On so much being made of Lupoi’s relationship with Thompson and if it was really more than that to get him to Washington: “I hope it’s more than that quite honestly. I think the world of Tosh as person, a coach and a recruiter or I wouldn’t have hired him. I think the world of Shaq as a person, a player and the student that he is. Shaq’s not coming here to play for Tosh. Shaq’s coming here to play ultimately myself and for Coach Heyward and for Coach Wilcox, the defensive coordinator. I think those relationships as much as anything is the reasoning why Shaq is here, and his teammates and the relationships he forged with our players on his official visit as well as on his unofficial visits, and ultimately having one of his best friends on our rosters in James Sample. I think there was lot of factors in making that happen.”

On if he anticipates signing any more players: “I don’t know. We potentially can by guidelines. But we won’t take a guy just to take a number. If he fits the mold from a character standpoint, an academic standpoint, and ultimately an athletic standpoint then we will. But as of right now, no.”

On bringing in two quarterbacks: “We needed to. We needed to. Our numbers are a little scary right now, quite honestly. One, is that Keith (Price’s) offseason is big for getting his body right. We saw some of the physical things he had to deal with last year, but to get our numbers right. Quite honestly, we are light. You should have five on your roster. Right now, we will be sitting on four come the fall. They dynamic is we have to get these young guys ready to play – Derrick Brown and the young guys coming in.”

On making it work to bring in two highly-regarded QBs in the same class: “It’s about developing them. It’s about the process of getting them prepared to play in the national football league. It’s about the process of earning a tremendous degree. And ultimately getting the overall knowledge of playing the positions. We’ve had some really good success of guys coming into together and staggering them with redshirts and not. And guys that have never even started a game and getting drafted and now being one of the highest paid players in the national football league. There’s a lot of evidence that says you can bring in two guys and both can be very successful.”

On how important is athleticism in recruiting quarterbacks: “I think what’s so cool about our offense is that we’ve continually adapted to the quarterback we’ve had. I think that’s what is unique to our system. We’ve had a variety of different quarterbacks from a Carson Palmer, to a Matt Leinart, to a John David Booty, to a Mark Sanchez, to a Jake Locker, to a Keith Price now. Our system has adapted and adapted to change and fitting the quarterback to what he does well and his strengths and have the ability to not force things on him that he isn’t good at. I think that’s the beauty of our system. We are seeing with Keith Price now. Keith Price and Carson Palmer are two completely different players and both are thriving in our stystm. I think that’s the cool part of our system.”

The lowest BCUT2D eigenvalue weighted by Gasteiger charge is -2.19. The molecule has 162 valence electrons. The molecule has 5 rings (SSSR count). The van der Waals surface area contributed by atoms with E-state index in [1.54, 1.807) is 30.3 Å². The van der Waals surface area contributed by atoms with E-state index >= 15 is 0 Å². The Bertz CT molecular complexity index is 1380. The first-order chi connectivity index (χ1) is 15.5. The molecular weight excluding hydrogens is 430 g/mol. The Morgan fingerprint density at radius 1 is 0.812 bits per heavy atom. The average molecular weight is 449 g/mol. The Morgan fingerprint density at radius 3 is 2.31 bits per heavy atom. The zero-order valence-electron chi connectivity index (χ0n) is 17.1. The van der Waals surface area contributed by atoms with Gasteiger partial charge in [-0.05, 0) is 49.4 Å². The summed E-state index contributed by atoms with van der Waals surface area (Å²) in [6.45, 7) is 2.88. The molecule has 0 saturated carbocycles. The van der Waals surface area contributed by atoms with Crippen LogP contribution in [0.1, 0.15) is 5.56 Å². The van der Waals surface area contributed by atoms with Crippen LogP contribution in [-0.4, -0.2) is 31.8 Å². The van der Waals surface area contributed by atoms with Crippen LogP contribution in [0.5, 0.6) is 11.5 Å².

On if he would take an elite level passing quarterback that wasn’t mobile: “Without a doubt, I think this system has been proven. Matt Leinart, and no offense Matt if you are watching, is not the most fleet of foot guy and he won a Heisman Trophy in this system. I’m attracted to really good players, really good quarterbacks that have a strong head on their shoulders, that are disciplined and dedicated to the position, that are great leaders, that are wiling to work. If they are 6-6, 240 or 6-1, 185, somewhere in there we can make this thing work. And it’s been proven.”

On using Thompson in non-defense roles: “Sure we’ve talked about that. He’s a tremendous tailback in high school. There is some potential for Shaq being used on the offensive side of the ball. I don’t know if Coach Wilcox necessarily wants to hear that right now. But as the play-caller, I’m kind of excited about flipping him the ball a couple time and see what happens. ”

On the freshmen QBs vying for the back-up spot: “We are going to push them both to compete for that back-up job. Both That process begins tomorrow. We have to get going. Ultimately, as we get into fall camp and the dust starts to settle and we start to play, one of them will be a little ahead of the other. I don’t know which one, honestly. As we move through fall camp, we are going to push those guys. And they are going to push Derrick Brown, and he’s going to push back. We’ll see what happens. One of those two guys could be our back-up come fall.”

On taking a kicker being predicated on Folk graduating: “Us taking a kicker for sure was. If Erik would have gotten his sixth year, then we wouldn’t have taken a kicker. But Erik not getting his sixth year then we needed to take a kicker. We got a couple of kids that are going to come in and walk-on that could compete for the job. I really wanted to address our kickoff situation to get more touchbacks and get a bigger leg guy like Coons, and that’s why we did what did.”